5 Ways to Make Friends in Your Retirement

There is increasing evidence that social engagement keeps your mind sharp and prolongs your life. According to a study conducted by the Stanford Center on Longevity, isolation poses health risks similar to those that smokers face. A 10-year Australian study found that people with a large network of friends live around 22 percent longer than those with few or no friends. A study conducted by AARP revealed that loneliness is strongly linked to depression, chronic illness, and hospitalization.

Social engagement has declined sharply among baby boomers between 55 and 64 years old. Is it Netflix or is boomers’ lack of confidence to blame? Either way, society is missing out when seniors hole up in their houses. There are countless ways for retirees to make friends, but here are just five examples.

1. Volunteering

Someone somewhere needs your time and skills. The United Way, Habitat for Humanity, and Meals on Wheels spring to mind, but the possibilities are endless.

You can either capitalize on the talents that built your career or try something completely different. A Google search for “volunteers food” and the name of your city will turn up everything from organizing a food pantry to evaluating restaurants as a mystery diner. Yes, volunteering sometimes has its perks.

Check government research agencies like Senior Corps. Call your city offices about opportunities in parks and recreation. Shelters and hospitals always need help.

Start by signing up for short shifts. That way, you can get a feel for how much you’ll enjoy the work and the people around you. Plus, be sure that you’re willing to buy a uniform or undergo training if necessary.

2. Joining a Community Group

Community organizations work to improve communities and help the disadvantaged stay engaged. They are usually self-governing and nonprofit. Groups may focus on education, health, social awareness, or personal growth. Youth groups, church groups, school groups, and amateur sports clubs are some examples.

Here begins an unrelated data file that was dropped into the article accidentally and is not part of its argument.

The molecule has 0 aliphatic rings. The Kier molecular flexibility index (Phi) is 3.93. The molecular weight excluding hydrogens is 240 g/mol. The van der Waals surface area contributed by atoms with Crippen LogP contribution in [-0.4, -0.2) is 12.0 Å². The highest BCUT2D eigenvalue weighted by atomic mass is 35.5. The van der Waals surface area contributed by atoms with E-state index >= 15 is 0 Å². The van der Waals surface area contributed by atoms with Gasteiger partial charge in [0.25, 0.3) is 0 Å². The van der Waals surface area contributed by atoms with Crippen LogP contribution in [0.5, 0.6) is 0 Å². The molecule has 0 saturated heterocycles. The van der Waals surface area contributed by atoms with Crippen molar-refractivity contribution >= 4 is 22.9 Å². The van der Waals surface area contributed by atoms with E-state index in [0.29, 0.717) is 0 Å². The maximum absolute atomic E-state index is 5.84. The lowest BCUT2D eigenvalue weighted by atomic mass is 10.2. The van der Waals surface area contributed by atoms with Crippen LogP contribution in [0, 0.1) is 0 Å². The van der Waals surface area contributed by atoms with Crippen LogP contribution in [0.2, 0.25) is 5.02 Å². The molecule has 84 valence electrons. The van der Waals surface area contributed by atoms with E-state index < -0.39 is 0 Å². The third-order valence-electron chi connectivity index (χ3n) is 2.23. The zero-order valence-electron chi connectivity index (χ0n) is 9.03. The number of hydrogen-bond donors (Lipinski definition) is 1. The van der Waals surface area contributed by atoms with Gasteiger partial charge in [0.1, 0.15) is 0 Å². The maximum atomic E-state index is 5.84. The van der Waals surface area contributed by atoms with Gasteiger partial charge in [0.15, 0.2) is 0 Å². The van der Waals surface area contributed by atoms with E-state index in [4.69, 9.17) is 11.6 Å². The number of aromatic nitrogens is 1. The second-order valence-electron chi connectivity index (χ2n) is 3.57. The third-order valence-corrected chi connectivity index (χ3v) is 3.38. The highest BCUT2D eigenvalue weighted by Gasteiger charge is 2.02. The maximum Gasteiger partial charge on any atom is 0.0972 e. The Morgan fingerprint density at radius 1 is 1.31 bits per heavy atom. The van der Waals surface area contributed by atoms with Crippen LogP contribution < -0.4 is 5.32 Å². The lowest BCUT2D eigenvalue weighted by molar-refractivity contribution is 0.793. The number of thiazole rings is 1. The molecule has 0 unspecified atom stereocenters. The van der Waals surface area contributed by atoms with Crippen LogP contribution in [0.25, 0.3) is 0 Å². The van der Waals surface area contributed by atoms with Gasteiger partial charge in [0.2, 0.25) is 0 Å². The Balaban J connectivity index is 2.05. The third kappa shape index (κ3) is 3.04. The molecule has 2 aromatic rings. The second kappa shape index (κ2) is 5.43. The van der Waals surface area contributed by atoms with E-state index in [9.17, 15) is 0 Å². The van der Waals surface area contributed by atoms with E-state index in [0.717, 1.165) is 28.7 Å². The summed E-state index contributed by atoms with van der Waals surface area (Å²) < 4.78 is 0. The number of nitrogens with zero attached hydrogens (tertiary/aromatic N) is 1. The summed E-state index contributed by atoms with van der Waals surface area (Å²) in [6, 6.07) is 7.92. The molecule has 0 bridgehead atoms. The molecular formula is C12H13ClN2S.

These are ideal for making friends. You’ll meet neighbors you never knew you had. Here are some ways you can serve and have fun at the same time:

  • Use your talents to knit blankets for sick children, play the piano in a nursing home, bake goods for a fundraiser, or act in community theater.
  • Enjoy the outdoors while doing construction work, planting a garden, or refereeing kids’ sports.
  • Help with blood drives or mobile immunization services.
  • Help people register to vote.
  • Read to children or the elderly.
  • Tutor in a school or teach English as a Second Language.
  • Guide the blind on errands.

3. Hosting Events

Many groups just need a place to cook restricted-diet meals, assemble care packages for military personnel, or wrap Christmas presents for needy children. Offer to make sandwiches or order a pizza when the work is done.

You could also open your home for book club discussions, bridge games, or bunko nights.

4. Using Mobile Apps

There’s no shame in finding friendships or romance via your smartphone. According to the Pew Research Center, the number of seniors in the 55 to 64 bracket who use dating services doubled between 2013 and 2015.

Whether you’re looking for true love or platonic companionship, such as a pen pal or travel buddy, your chances of making a digital connection are better than you think. By retirement age, nobody’s in the mood to play games.

OurTime and SilverSingles are specifically designed for the older crowd, so those are good sites to start with. There’s an astonishing number of niche sites, like Gluten-Free Singles and Farmers Only, that cater to specific interests. EliteSingles is a good choice if you were a company executive or you attended a prestigious university. You can also search for compatible faith-based services.

Here are some of the better-known sites:

  • eHarmony
  • Match
  • Zoosk Seniors
  • OkCupid
  • The League

5. Joining a Club

Most friendships form through common interests. There are special interest groups that meet regularly for house parties, game nights, hiking, bowling, eating out, and seeing movies. If you have an especially high IQ, consider Mensa. If you’re tall, see if there’s a chapter of Tall.org nearby.

One of these categories might spark your interest, and there’s likely to be a club for it:

  • Antiques
  • Baseball cards
  • Biking
  • Calligraphy
  • Chess
  • Classic cars
  • Comic books
  • History
  • Music
  • Quilting, knitting or sewing
  • Science
  • Square dancing, line dancing, or ballroom dancing
  • Technology or computers

There’s no better time than retirement to put yourself out there and make friends. Your happiness, health, and mental well-being may depend on it.

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